“The tremendous negative impact of agricultural intensification on birds has long been reported in particular for farmland and insectivorous birds, but our study provides strong evidence of a direct and predominant effect of farmland practices at large continental scales”, the authors elaborated in their study.

Only “the rapid implementation of transformative change in European societies, and especially in agricultural reform” could save the continent’s bird populations, the researchers warned.

The researchers emphasised that urgent action is required to save Europe’s bird populations, with a particular focus on agricultural reform and the reduction of pesticide and herbicide usage. They called for transformative change in European societies to address these issues effectively.

However, there is still hope. The Royal Society for the Protection of Birds (RSPB) has made efforts to implement nature-friendly farming practices at Hope Farm, a 181-hectare farm in south Cambridgeshire. The RSPB’s initiatives have resulted in a 177% increase in the number of farmland breeding bird territories on the farm, with a nearly 15-fold rise in winter species. Butterfly numbers have also increased by 398%.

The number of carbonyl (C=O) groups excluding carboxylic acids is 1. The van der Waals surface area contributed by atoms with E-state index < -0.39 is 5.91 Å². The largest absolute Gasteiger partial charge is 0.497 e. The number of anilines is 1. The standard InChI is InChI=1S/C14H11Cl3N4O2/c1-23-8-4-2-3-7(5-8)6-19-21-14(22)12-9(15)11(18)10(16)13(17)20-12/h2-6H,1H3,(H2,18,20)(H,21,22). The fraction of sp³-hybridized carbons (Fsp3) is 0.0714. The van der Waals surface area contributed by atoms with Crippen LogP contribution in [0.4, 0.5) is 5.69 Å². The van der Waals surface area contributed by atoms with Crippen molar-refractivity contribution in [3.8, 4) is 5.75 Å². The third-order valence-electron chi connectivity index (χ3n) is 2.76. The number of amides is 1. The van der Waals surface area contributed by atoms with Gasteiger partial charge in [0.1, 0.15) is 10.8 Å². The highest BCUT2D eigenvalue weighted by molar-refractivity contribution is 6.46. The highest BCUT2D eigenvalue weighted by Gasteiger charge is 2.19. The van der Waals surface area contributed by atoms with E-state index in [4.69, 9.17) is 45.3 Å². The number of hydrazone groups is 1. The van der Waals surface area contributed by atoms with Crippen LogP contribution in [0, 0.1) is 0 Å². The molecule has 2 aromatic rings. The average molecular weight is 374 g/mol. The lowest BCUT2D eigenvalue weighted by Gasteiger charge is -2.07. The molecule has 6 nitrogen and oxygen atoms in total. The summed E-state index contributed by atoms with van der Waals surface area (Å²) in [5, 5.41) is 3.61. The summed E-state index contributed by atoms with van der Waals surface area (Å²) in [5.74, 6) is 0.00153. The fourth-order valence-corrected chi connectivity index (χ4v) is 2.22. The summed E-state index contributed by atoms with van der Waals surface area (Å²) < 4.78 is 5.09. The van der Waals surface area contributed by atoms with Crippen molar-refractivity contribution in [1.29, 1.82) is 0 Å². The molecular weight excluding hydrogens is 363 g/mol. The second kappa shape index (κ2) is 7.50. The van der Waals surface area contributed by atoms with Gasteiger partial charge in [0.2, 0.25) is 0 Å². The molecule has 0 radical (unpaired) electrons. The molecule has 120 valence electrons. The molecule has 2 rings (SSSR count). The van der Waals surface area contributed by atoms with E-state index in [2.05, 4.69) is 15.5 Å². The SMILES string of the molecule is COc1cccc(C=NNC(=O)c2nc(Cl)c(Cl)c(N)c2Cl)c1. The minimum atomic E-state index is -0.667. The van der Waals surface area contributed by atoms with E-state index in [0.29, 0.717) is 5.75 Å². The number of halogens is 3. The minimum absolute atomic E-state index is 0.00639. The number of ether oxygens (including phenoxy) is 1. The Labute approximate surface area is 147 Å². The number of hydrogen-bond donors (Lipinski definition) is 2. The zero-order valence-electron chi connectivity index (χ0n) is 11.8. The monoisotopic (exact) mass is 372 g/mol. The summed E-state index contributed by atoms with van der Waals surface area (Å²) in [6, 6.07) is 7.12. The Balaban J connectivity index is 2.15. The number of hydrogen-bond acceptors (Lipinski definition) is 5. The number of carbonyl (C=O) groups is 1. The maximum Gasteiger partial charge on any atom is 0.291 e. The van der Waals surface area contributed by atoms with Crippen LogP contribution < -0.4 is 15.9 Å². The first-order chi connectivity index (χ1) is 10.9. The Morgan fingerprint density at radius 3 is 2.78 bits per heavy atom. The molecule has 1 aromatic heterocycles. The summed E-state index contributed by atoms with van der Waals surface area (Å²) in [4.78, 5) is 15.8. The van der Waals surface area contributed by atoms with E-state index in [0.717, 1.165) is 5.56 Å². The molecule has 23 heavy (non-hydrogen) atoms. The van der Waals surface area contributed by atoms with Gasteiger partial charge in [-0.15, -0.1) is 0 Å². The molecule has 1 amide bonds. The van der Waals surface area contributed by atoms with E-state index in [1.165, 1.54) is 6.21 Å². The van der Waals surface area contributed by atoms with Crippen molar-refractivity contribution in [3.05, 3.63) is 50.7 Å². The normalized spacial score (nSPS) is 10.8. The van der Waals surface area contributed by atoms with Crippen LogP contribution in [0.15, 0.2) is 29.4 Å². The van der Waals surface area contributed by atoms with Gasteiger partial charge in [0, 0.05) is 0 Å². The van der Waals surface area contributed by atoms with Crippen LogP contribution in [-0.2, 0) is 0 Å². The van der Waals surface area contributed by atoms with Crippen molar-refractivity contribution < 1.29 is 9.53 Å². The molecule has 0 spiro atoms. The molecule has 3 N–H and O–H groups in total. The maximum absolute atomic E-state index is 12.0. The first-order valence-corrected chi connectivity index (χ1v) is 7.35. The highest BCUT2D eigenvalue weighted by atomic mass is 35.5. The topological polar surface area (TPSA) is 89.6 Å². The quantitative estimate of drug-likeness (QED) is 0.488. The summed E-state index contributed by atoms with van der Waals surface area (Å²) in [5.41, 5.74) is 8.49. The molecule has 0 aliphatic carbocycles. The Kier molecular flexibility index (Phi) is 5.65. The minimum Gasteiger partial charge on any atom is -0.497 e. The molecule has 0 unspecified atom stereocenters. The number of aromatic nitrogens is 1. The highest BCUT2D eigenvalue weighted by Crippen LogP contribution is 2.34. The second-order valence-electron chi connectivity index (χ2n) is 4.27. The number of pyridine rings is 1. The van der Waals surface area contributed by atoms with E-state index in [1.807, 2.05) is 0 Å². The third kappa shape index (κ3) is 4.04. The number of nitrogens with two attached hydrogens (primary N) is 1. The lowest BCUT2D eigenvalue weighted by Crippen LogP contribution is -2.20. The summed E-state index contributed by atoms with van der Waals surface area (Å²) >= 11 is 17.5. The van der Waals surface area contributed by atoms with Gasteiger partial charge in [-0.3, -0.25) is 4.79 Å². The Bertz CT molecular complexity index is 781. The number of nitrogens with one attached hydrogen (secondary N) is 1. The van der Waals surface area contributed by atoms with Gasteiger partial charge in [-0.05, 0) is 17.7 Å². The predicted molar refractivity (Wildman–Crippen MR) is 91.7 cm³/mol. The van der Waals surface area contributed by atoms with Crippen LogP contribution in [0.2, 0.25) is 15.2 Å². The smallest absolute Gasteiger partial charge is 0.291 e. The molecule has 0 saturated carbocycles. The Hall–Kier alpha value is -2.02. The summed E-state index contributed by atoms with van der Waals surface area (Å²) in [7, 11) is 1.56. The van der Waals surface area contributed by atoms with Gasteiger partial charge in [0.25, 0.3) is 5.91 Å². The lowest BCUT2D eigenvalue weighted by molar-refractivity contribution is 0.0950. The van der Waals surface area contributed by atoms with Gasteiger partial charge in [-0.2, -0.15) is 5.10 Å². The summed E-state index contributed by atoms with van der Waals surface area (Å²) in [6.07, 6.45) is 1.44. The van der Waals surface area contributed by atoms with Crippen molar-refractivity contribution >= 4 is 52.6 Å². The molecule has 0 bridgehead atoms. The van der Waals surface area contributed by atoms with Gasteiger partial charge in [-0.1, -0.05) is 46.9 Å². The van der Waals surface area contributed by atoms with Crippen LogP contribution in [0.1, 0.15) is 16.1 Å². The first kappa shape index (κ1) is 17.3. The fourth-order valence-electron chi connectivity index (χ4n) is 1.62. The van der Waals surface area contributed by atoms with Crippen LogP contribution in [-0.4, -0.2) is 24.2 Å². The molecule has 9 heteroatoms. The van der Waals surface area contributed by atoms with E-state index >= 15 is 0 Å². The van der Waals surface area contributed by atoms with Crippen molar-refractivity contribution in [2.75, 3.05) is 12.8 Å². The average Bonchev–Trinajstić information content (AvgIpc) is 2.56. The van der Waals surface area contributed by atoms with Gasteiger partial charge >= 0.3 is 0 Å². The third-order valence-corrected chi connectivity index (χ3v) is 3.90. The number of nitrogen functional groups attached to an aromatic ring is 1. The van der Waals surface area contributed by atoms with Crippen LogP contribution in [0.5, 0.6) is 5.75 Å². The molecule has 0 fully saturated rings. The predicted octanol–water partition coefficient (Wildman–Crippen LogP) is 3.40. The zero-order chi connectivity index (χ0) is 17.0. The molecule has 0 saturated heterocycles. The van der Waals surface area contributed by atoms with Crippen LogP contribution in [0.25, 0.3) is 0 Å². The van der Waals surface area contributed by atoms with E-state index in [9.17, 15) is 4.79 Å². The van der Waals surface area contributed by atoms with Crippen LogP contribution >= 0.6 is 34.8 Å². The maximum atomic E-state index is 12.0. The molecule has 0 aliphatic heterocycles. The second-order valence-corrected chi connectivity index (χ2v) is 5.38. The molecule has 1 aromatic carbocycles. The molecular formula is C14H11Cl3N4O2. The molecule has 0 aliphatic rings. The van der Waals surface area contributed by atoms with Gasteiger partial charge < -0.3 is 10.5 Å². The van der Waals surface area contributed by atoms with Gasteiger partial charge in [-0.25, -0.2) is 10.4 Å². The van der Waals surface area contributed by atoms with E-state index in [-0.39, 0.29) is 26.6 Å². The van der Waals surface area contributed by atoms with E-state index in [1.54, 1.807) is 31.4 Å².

Interestingly, despite dedicating more than 10% of the farmland to nature and transitioning away from conventional production, Hope Farm has maintained a similar profit level. In 2019, the farm eliminated the use of insecticides, but this did not significantly affect yields compared to previous years or national averages.

These positive outcomes demonstrate that adopting nature-friendly farming practices can lead to the recovery of bird populations and other wildlife. It provides evidence that a shift towards sustainable agricultural methods is not only beneficial for nature but can also be economically viable.

“Increasing our reliance on pesticides and fertiliser has allowed us to farm more intensively and increase output, but as this study clearly shows, at a huge cost to our wildlife and the health of the environment”, said Alice Groom, the Senior Policy Officer at RSPB and head of sustainable land use policy in England. “Yet we also know that the loss of nature, alongside climate change presents the biggest medium to long term risk to domestic food security.”

“The UK and devolved governments should ensure agri-environment schemes reward nature-friendly farming practices such as flower rich margins and herbal leys that are proven to enable farmers to produce good food whilst supporting progressive reductions in the use of pesticides and fertilisers.”



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The declines in our wildlife is shocking and frightening. Without much more support, many of the animals we know and love will continue in their declines towards extinction.

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We are convinced that this is much better for the UK than growing lots of fast-growing coniferous trees, solely to remove carbon, that don’t actually help our animals to thrive.

This is why we stand for restoring nature in the UK through responsible rewilding. For us, it is the right thing to do. Let’s do what’s right for nature!